Malcolm Lawson, a real estate agent in Maryland, offers repainting as a prime example of the deferred maintenance you should tackle before listing your home. Every household maintenance task you leave undone, however minor or relatively inexpensive, is another item that potential buyers add to their mental list as they tour the home.

Home Prices Up 8% as Supply Fell 22% to a New All-Time Low in July 2020

The national median home price rose 8.2% year over year to an all-time high of $323,800 in July, as low rates drove a spike in early homebuyer demand.

Source: Redfin

4. Lighten Up

It goes without saying that you should choose a light, neutral color for the new paint. Lightening up is the approach to take all over the house, advises Lawson, from lamps to window coverings to carpets, rugs, and upholstery. Staged homes are bright homes for a reason. Dimness can be cozy to longtime residents of a home but unsettling to potential buyers. Before every showing, draw back the curtains and open the blinds to flood the rooms with the natural light so appealing to homebuyers. Turn a lamp on in every room too, because lamps look best when lit. For more of his solid advice, watch Lawson's video "How to Get Your Home Ready to Sell" on YouTube.

5. Curb Appeal

From landscaping and repaving to power-washing the siding, repainting, and replacing chipped shingles, the repairs and improvements you make to the home's exterior not only increase its value but raise its appeal when buyers first set eyes on it from the curb. When buyers like what they see, they are more likely to assume they would like what they don't see, such as the wiring, plumbing, and subflooring. Conversely, if a buyer's first impression is an overgrown yard, handball marks on the garage door, and peeling door paint, fears arise as to what else needs work.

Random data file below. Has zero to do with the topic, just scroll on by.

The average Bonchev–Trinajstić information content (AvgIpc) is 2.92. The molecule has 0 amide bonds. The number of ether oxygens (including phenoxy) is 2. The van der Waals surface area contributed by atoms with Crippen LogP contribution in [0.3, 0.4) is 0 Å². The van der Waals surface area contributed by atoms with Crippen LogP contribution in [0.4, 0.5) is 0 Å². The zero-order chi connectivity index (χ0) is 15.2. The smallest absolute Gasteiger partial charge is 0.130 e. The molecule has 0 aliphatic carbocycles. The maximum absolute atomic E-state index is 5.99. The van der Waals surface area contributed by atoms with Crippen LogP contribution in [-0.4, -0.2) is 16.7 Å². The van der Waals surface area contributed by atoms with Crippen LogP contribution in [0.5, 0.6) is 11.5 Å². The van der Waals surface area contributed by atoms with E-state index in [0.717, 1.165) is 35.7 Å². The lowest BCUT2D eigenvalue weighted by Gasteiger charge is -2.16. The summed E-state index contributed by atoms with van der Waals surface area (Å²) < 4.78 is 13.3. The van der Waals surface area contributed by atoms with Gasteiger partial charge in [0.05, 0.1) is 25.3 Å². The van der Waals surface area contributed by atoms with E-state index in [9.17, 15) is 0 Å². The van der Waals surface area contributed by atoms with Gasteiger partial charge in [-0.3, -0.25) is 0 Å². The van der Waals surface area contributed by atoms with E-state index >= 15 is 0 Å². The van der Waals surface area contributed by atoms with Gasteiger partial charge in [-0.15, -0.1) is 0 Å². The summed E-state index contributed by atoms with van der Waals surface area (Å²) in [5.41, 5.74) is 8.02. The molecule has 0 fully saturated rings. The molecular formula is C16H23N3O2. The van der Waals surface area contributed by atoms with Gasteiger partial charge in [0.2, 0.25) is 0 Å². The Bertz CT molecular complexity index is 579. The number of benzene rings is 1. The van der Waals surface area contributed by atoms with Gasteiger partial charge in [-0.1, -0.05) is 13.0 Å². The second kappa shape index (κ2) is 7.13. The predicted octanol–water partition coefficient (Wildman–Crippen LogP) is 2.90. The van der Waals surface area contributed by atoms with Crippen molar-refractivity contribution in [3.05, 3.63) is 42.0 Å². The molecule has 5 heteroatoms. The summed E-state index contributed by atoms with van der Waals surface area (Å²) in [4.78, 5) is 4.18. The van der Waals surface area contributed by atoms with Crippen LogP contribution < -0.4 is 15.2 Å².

6. Don't Show a Bedroom as an Office

The number of bedrooms affects the value of your home, so show the number the buyers expect to see. Show a bedroom as a bedroom, not a home office. This is the advice of Lauren Lindsey, a Redfin concierge who assists agents in preparing homes to sell (link). "Stage all bedrooms as bedrooms," she said. "If you're staging one bedroom as an office, you've just lost a bedroom because your buyers aren't going to come in and see it as a bedroom."

Can't your agent just explain that it was originally a bedroom? Sure, but as with curb appeal, you are trying to manage first impressions here. Besides, you probably don't want strangers walking into your home office anyway, peering at your Post-it notes and files.

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7. Finally, Take Great Photos

Chances are your home will make its first impression on buyers in photographs, not in person. This is especially true during the coronavirus pandemic, when open houses are on the decline and virtual tours by photo and video are increasing.

Surging homebuyer demand has prompted some sellers to host open houses during the pandemic, Redfin agents said here, but these in-person showings have become rare. Just 6% of homes held open houses during their first week on the market in July, down from 16% the year before.

Optimize the effects of your home staging efforts by capturing it in professional (or professional-looking) photographs. Pay attention to when light is best inside and out. Wait for a blue sky. Take dozens of shots, and review them on a big monitor, not your phone's screen, to choose the best.